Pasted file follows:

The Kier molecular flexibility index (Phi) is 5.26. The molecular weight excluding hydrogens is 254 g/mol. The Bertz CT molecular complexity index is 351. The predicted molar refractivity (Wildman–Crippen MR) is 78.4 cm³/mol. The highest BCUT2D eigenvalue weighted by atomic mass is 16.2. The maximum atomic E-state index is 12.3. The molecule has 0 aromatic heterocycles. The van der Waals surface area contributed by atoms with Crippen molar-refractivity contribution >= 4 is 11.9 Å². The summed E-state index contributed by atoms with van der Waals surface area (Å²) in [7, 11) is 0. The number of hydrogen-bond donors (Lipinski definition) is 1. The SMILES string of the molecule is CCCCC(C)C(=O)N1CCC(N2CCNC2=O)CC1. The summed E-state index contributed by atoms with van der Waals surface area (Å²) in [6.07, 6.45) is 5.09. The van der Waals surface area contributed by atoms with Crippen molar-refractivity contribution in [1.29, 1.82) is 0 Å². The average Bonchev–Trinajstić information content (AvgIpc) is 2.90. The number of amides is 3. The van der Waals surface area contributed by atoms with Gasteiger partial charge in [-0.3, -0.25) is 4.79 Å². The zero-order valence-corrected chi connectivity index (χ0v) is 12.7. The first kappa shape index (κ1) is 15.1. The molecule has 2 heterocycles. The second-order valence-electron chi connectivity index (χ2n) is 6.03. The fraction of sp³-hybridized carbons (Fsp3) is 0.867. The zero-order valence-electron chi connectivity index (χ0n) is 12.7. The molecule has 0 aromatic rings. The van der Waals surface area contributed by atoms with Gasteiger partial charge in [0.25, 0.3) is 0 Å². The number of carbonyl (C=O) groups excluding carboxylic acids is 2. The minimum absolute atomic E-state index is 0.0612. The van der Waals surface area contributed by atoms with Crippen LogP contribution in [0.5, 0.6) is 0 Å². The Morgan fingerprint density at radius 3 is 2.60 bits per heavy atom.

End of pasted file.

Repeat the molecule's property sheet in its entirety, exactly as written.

The Kier molecular flexibility index (Phi) is 5.26. The molecular weight excluding hydrogens is 254 g/mol. The Bertz CT molecular complexity index is 351. The predicted molar refractivity (Wildman–Crippen MR) is 78.4 cm³/mol. The highest BCUT2D eigenvalue weighted by atomic mass is 16.2. The maximum atomic E-state index is 12.3. The molecule has 0 aromatic heterocycles. The van der Waals surface area contributed by atoms with Crippen molar-refractivity contribution >= 4 is 11.9 Å². The summed E-state index contributed by atoms with van der Waals surface area (Å²) in [7, 11) is 0. The number of hydrogen-bond donors (Lipinski definition) is 1. The SMILES string of the molecule is CCCCC(C)C(=O)N1CCC(N2CCNC2=O)CC1. The summed E-state index contributed by atoms with van der Waals surface area (Å²) in [6.07, 6.45) is 5.09. The van der Waals surface area contributed by atoms with Crippen molar-refractivity contribution in [1.29, 1.82) is 0 Å². The average Bonchev–Trinajstić information content (AvgIpc) is 2.90. The number of amides is 3. The van der Waals surface area contributed by atoms with Gasteiger partial charge in [-0.3, -0.25) is 4.79 Å². The zero-order valence-corrected chi connectivity index (χ0v) is 12.7. The first kappa shape index (κ1) is 15.1. The molecule has 2 heterocycles. The second-order valence-electron chi connectivity index (χ2n) is 6.03. The fraction of sp³-hybridized carbons (Fsp3) is 0.867. The zero-order valence-electron chi connectivity index (χ0n) is 12.7. The molecule has 0 aromatic rings. The van der Waals surface area contributed by atoms with Gasteiger partial charge in [0.25, 0.3) is 0 Å². The number of carbonyl (C=O) groups excluding carboxylic acids is 2. The minimum absolute atomic E-state index is 0.0612. The van der Waals surface area contributed by atoms with Crippen LogP contribution in [0.5, 0.6) is 0 Å². The Morgan fingerprint density at radius 3 is 2.60 bits per heavy atom.